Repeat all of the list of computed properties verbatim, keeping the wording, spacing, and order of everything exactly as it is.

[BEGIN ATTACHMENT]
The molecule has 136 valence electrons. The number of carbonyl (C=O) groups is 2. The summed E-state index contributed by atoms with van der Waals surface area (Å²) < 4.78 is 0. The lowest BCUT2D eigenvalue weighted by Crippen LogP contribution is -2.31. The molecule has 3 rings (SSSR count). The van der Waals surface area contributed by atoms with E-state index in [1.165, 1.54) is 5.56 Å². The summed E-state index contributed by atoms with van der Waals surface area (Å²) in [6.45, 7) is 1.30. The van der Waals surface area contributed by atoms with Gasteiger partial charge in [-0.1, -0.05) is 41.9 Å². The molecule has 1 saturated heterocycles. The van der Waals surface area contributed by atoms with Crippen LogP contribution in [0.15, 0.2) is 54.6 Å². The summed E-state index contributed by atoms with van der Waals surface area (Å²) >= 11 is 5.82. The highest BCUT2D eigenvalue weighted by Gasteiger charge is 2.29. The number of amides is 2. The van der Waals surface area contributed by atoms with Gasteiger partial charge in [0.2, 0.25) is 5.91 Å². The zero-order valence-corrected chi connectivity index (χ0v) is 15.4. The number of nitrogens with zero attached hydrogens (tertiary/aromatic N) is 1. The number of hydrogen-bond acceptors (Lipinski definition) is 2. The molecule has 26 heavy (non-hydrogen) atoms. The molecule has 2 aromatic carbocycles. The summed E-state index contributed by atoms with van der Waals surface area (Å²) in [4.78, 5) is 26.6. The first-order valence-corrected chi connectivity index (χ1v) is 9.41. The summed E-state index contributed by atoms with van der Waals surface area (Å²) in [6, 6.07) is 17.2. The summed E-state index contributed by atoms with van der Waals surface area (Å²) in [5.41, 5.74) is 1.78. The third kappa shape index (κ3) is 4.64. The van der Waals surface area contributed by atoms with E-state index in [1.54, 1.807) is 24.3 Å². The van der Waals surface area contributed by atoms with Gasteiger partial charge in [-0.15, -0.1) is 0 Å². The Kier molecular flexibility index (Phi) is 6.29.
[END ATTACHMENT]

The molecule has 136 valence electrons. The number of carbonyl (C=O) groups is 2. The summed E-state index contributed by atoms with van der Waals surface area (Å²) < 4.78 is 0. The lowest BCUT2D eigenvalue weighted by Crippen LogP contribution is -2.31. The molecule has 3 rings (SSSR count). The van der Waals surface area contributed by atoms with E-state index in [1.165, 1.54) is 5.56 Å². The summed E-state index contributed by atoms with van der Waals surface area (Å²) in [6.45, 7) is 1.30. The van der Waals surface area contributed by atoms with Gasteiger partial charge in [-0.1, -0.05) is 41.9 Å². The molecule has 1 saturated heterocycles. The van der Waals surface area contributed by atoms with Crippen LogP contribution in [0.15, 0.2) is 54.6 Å². The summed E-state index contributed by atoms with van der Waals surface area (Å²) >= 11 is 5.82. The highest BCUT2D eigenvalue weighted by Gasteiger charge is 2.29. The number of amides is 2. The van der Waals surface area contributed by atoms with Gasteiger partial charge in [0.2, 0.25) is 5.91 Å². The zero-order valence-corrected chi connectivity index (χ0v) is 15.4. The number of nitrogens with zero attached hydrogens (tertiary/aromatic N) is 1. The number of hydrogen-bond acceptors (Lipinski definition) is 2. The molecule has 26 heavy (non-hydrogen) atoms. The molecule has 2 aromatic carbocycles. The summed E-state index contributed by atoms with van der Waals surface area (Å²) in [4.78, 5) is 26.6. The first-order valence-corrected chi connectivity index (χ1v) is 9.41. The summed E-state index contributed by atoms with van der Waals surface area (Å²) in [6, 6.07) is 17.2. The summed E-state index contributed by atoms with van der Waals surface area (Å²) in [5.41, 5.74) is 1.78. The third kappa shape index (κ3) is 4.64. The van der Waals surface area contributed by atoms with E-state index in [1.54, 1.807) is 24.3 Å². The van der Waals surface area contributed by atoms with Gasteiger partial charge in [-0.15, -0.1) is 0 Å². The Kier molecular flexibility index (Phi) is 6.29.